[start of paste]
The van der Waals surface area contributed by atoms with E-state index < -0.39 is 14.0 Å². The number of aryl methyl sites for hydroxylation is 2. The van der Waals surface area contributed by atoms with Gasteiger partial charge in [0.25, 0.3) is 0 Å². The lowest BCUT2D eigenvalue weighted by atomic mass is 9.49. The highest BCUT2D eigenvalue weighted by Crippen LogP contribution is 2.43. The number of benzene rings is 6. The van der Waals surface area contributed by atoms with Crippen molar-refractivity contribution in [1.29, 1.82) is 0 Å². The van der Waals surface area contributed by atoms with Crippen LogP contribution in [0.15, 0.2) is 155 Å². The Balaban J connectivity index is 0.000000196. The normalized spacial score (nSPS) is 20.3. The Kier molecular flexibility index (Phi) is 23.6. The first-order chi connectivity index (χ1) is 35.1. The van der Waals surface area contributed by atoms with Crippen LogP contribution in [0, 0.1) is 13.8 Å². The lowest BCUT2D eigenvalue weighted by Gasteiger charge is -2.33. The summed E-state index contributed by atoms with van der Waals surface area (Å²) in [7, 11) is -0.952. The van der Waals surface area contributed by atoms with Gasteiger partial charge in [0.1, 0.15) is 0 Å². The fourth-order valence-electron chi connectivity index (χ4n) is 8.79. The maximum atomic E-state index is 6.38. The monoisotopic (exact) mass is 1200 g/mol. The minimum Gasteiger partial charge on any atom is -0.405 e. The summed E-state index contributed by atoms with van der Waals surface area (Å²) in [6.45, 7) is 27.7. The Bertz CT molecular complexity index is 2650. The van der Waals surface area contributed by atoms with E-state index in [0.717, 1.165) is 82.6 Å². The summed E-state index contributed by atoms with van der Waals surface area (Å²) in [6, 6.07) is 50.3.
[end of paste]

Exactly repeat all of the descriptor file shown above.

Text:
The van der Waals surface area contributed by atoms with E-state index < -0.39 is 14.0 Å². The number of aryl methyl sites for hydroxylation is 2. The van der Waals surface area contributed by atoms with Gasteiger partial charge in [0.25, 0.3) is 0 Å². The lowest BCUT2D eigenvalue weighted by atomic mass is 9.49. The highest BCUT2D eigenvalue weighted by Crippen LogP contribution is 2.43. The number of benzene rings is 6. The van der Waals surface area contributed by atoms with Crippen molar-refractivity contribution in [1.29, 1.82) is 0 Å². The van der Waals surface area contributed by atoms with Crippen LogP contribution in [0.15, 0.2) is 155 Å². The Balaban J connectivity index is 0.000000196. The normalized spacial score (nSPS) is 20.3. The Kier molecular flexibility index (Phi) is 23.6. The first-order chi connectivity index (χ1) is 35.1. The van der Waals surface area contributed by atoms with Crippen LogP contribution in [0, 0.1) is 13.8 Å². The lowest BCUT2D eigenvalue weighted by Gasteiger charge is -2.33. The summed E-state index contributed by atoms with van der Waals surface area (Å²) in [7, 11) is -0.952. The van der Waals surface area contributed by atoms with Gasteiger partial charge in [0.1, 0.15) is 0 Å². The fourth-order valence-electron chi connectivity index (χ4n) is 8.79. The maximum atomic E-state index is 6.38. The monoisotopic (exact) mass is 1200 g/mol. The minimum Gasteiger partial charge on any atom is -0.405 e. The summed E-state index contributed by atoms with van der Waals surface area (Å²) in [6.45, 7) is 27.7. The Bertz CT molecular complexity index is 2650. The van der Waals surface area contributed by atoms with E-state index in [0.717, 1.165) is 82.6 Å². The summed E-state index contributed by atoms with van der Waals surface area (Å²) in [6, 6.07) is 50.3.